Five Ways to Prepare for the Best Lent

Lent is a season of grace. The joy of the Risen Lord at Easter will depend on how we live out this holy season of Lent. God’s generosity has no limits, but we often fall short in giving God our whole hearts so that He can fill them with His love.

The following are five short suggestions on how we can live out Lent intensely, so that we can rejoice in the Risen Lord Jesus this year. Why not strive to live out this Lent as if it were to be the Last Lent in your lives.

1. Prayer

Go deep in prayer this Lent; set aside more time to pray, a quiet place and a heart that is well-disposed to communicate with your Lord, God, and Savior.

On prayer, one suggestion that the Church constantly exhorts us to carry out: the meditation of the Word of God. Take the Readings for the day of the Mass and dig deep. Beg Our Lady who meditated upon the word of God in her heart to help you in this most noble pursuit. Beg also that the Word of God will serve to transform your heart and your life.

The first Sunday of Lent the devil tempts Jesus to turn stones into bread and Jesus responds:  “Man does not live on bread alone but on every word that comes forth from the mouth of God.” Jesus expresses priorities here: first the Word of God and then the food for the stomach!

2. Confession

Lent is a time for conversion. The word in Greek is metanoia — which means a change of heart. As Catholic-Christians, the most efficacious means to attain true conversion of heart is through a direct encounter with Jesus the Healer. Jesus touches us and heals us in a special way in the Sacraments, but most especially in the Sacrament of Reconciliation. Before going to Confession, why not read Luke 15, the Parables of God’s mercy. A friend of mine once called this the “Lost and found chapter”.

In this masterpiece of St. Luke (chapter 15), we encounter the Parable of the lost and found sheep, the lost and found coin, and finally the lost and found son, known most commonly as the Parable of the Prodigal Son. It also might be named the Parable of the merciful Father. Make a good confession in Lent and beg the Lord Jesus for a new and clean heart!

3. Daily Mass 

In the Our Father one of the petitions is “Give us this day our daily Bread”. This could mean three things:

  • 1) physical bread and material sufficiency,
  • 2) the Bread of the Word of God, and finally,
  • 3) The Bread of Life which is the most Holy Eucharist.

Why not make the intention to attend daily Holy Mass all the days that are possible in the holy Season of Lent and receive Jesus the bread of life. Better yet, bring your family or even some friends to the Table of the Lord for the nourishment of their immortal souls. The greatest gesture we can do in this world is to receive Jesus into our hearts in Holy Communion. “As the deer yearns for the running streams, so my soul longs for you O Lord my God.”  May we yearn, hunger and thirst for Jesus the Bread of Life!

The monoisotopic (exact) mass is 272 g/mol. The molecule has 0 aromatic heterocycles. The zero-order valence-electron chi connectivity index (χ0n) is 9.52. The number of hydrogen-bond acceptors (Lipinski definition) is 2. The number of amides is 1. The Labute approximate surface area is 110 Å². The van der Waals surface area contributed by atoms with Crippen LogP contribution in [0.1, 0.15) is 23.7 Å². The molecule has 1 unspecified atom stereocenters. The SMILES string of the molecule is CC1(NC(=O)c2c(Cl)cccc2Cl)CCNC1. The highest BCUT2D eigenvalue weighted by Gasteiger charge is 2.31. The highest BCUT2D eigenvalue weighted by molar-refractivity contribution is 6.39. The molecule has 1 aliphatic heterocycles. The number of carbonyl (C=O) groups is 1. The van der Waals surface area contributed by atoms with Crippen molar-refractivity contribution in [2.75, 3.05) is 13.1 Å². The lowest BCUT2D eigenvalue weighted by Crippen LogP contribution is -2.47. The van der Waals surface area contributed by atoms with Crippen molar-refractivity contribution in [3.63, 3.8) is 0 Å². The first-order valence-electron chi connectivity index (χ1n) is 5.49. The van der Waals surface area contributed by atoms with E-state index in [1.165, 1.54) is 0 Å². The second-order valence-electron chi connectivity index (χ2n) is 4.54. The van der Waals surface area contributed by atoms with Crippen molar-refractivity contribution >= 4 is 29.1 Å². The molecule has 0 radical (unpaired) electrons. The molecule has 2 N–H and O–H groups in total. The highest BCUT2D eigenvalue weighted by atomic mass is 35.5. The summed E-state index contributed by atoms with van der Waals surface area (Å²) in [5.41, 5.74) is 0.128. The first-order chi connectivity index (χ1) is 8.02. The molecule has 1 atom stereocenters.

4. Charity: Acts of Love and Service

Lent must be characterized by an attitude that translates itself into action through concrete gestures of service toward others. Indeed, if I receive Jesus into my heart in Holy Communion, I should have an ardent desire to bring Jesus to others, especially those who suffer most—the lonely, the poor, the elderly, the abandoned, the forlorn, the depressed, and dejected. Remember that these are the favorites of Jesus!

Needless to say, our love in service should start in our own home, amidst and among our family members.  We do not want to fall into the Rip Van Winkle complex, in which we are the most loving and kind towards those outside the home, but are devils to those who actually live with us. Remember the saying:  “Charity begins at home.”

5. Our Lady and Lent

In the Season of Lent in which we are preparing our hearts and minds to meditate and receive Jesus who suffered, died and rose from the dead for our salvation, we should invite Our Lady to take an active role in it. Mary was chosen by God to play a key role in the economy of salvation. Our Lady has many beautiful titles: Our Lady of Mercy, Our Lady of Compassion, the Sorrowful Mother (Stabat Mater), and she has also been proclaimed by the Church in the official teachings (Lumen Gentium, chapter 8) as the Co-Redemptrix.

By this title “Co-Redemptrix” the Church affirms that there is only one Redeemer. However, in the plan and economy of salvation, God chose Our Lady to collaborate intimately in the work of our redemption and salvation. As Jesus hung on the cross, Our Lady stood firmly at the foot of the cross offering Jesus to the Father as the spotless Victim for the salvation of all of humanity. As we viewed in the film of Mel Gibson, the Passion of the Christ, Our Lady followed Jesus, step by step as he ascended Calvary; she was there when He was crucified; finally, she was there when he breathed forth His spirit into the hands of the eternal Father. May Our Lady walk with us and accompany us this whole Lenten Season, up to the celebration of Holy Week which culminates in the Glorious Resurrection of Our Lord and Savior Jesus Christ.

In conclusion, let us always rejoice in the season of Lent, which is a gift and blessing for us every Church year. However, let us truly enter in this year with true generosity of heart. Let us die to sin and rise to new life!

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Father Ed Broom is an Oblate of the Virgin Mary and the author of Total Consecration Through the Mysteries of the Rosary and From Humdrum to Holy. He blogs regularly at Fr. Broom's Blog.

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